Air pollution poses a great environmental risk to health. Outdoor fine particulate matter (particulate matter with an aerodynamic diameter less than 2.5 microns) exposure is the fifth leading risk factor for death in the world, accounting for 4.2 million deaths and over 103 million disability-adjusted life years lost according to the Global Burden of Disease Report. The World Health Organization attributes 3.8 million additional deaths to indoor air pollution.
Air pollution can harm acutely, usually manifested by respiratory or cardiac symptoms, as well as chronically, potentially affecting every organ in the body. It can cause, complicate, or exacerbate many adverse health conditions. Tissue damage may result directly from pollutant toxicity because fine and ultrafine particles can gain access to organs, or indirectly through systemic inflammatory processes. Susceptibility is partly under genetic and epigenetic regulation. Although air pollution affects people of all regions, ages, and social groups, it is likely to cause greater illness in those with heavy exposure and greater susceptibility. Persons are more vulnerable to air pollution if they have other illnesses or less social support. Harmful effects occur on a continuum of dosage and even at levels below air quality standards previously considered to be safe.
Air Pollution Bad for Pregnancy and Unborn Babies
Exposure to air pollution during pregnancy is associated with adverse pregnancy outcomes and reduced fetal growth. A review of over 13,000 pregnancies in Scotland found that exposure to higher levels of PM2.5, PM10, and NO2 were associated with lower infant head size during pregnancy and at birth. Another study across all trimesters of pregnancy reported that the risk of intrauterine growth restriction was increased among women exposed to higher levels of CO, NO2, and PM2.5. A meta-analysis that included nearly 3 million births across 14 centers from nine developed countries found that, after adjusting for socioeconomic status, maternal exposure to particulate air pollution was associated with a higher risk of low birth weight infants.
Air pollution increases the risk of preterm birth and low birth weight independently and additively to other known risk factors, such as lower socioeconomic status, diabetes, hypertension, and smoking.49 Women who are exposed to higher levels of traffic-related air pollution during pregnancy may be at increased risk of preeclampsia, which may be one mechanism explaining the association with preterm birth. Also, increased exposure to O3 and PM2.5 within 5 hours of delivery has been linked to higher risk of premature rupture of membranes, which predisposes women to preterm delivery.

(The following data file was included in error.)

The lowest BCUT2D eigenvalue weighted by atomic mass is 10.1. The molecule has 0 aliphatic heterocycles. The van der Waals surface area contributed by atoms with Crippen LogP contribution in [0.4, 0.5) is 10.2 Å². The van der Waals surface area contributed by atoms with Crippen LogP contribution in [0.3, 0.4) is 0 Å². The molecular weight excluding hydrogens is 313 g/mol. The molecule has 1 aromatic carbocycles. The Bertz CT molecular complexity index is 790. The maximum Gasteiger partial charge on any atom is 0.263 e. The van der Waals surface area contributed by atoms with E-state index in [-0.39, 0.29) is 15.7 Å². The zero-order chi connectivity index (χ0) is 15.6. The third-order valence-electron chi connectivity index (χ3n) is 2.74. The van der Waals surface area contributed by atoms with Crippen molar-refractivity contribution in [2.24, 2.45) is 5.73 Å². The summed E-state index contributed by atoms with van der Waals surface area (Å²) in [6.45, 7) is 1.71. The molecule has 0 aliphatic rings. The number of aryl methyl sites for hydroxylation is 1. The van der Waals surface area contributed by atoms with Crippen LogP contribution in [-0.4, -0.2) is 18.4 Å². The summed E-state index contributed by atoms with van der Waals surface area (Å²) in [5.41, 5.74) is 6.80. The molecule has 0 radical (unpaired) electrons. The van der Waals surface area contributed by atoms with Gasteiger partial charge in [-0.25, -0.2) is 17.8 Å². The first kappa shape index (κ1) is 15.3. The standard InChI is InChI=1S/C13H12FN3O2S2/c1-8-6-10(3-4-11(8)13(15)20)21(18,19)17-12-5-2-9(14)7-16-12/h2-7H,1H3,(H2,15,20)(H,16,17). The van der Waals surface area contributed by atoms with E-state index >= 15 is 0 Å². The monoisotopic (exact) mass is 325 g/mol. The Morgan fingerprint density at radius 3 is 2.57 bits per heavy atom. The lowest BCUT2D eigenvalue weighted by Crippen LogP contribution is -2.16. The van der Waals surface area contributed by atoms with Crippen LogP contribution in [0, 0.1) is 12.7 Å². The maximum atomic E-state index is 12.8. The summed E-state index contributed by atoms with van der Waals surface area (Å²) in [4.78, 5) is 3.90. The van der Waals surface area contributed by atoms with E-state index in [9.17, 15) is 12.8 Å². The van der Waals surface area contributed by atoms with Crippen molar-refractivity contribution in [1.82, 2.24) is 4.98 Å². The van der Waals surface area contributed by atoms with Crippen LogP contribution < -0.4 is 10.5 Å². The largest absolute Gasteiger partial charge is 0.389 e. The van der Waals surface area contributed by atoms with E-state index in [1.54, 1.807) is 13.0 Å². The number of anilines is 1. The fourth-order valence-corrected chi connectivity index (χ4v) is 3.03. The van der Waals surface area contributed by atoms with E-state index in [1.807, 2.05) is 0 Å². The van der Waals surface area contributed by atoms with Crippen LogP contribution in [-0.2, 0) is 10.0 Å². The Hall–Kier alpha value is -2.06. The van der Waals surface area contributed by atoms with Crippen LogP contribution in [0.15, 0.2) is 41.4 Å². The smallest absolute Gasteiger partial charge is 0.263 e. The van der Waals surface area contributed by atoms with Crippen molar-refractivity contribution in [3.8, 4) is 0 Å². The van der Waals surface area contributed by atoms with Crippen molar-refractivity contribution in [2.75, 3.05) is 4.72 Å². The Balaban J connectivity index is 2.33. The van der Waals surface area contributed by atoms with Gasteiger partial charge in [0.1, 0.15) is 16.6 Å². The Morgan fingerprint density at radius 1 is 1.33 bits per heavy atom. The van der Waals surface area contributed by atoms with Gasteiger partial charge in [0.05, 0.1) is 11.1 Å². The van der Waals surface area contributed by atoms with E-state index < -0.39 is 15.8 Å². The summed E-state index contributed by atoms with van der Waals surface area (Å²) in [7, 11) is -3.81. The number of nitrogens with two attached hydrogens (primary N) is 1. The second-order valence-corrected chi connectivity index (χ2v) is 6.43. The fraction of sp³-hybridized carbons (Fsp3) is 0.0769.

Several studies have found that air pollution is associated with reduced fertility rates and increased risk of miscarriage. A Mongolian study found a dose-dependent relationship between the monthly average SO2, NO2, CO, PM10, and PM2.5 levels during pregnancy and risk of spontaneous abortions. A few studies have shown or suggested that semen or sperm quality is decreased in areas of high pollution.
Poor Impacted More
Exposures to air pollution and other environmental factors and biological susceptibility are the most important factors determining response. People living in Africa, Asia, and the Middle East on average breathe higher levels of pollutants than those in other parts of the world1 and, therefore, sustain a greater health burden.
Sleep efficiency is decreased in most polluted areas, especially with increased exposure to NO2 and PM. Several studies show that air pollution is associated with increased sleep apnea symptoms, possibly because of upper airway inflammation from irritant pollutants and airborne allergens and household biomass smoke.
Air pollution may affect sleep adversely in other ways. Traffic-related air pollution is highest near busy streets, which confounds sleep studies because the environment is more often noisy and illuminated. Pollution may also disturb sleep by exacerbating asthma, COPD, or other respiratory or chronic diseases. In addition, pollutants may lead to an inflammatory reaction in the CNS or directly interfere with neuronal function that may affect sleep.
SOURCES – Chest Journal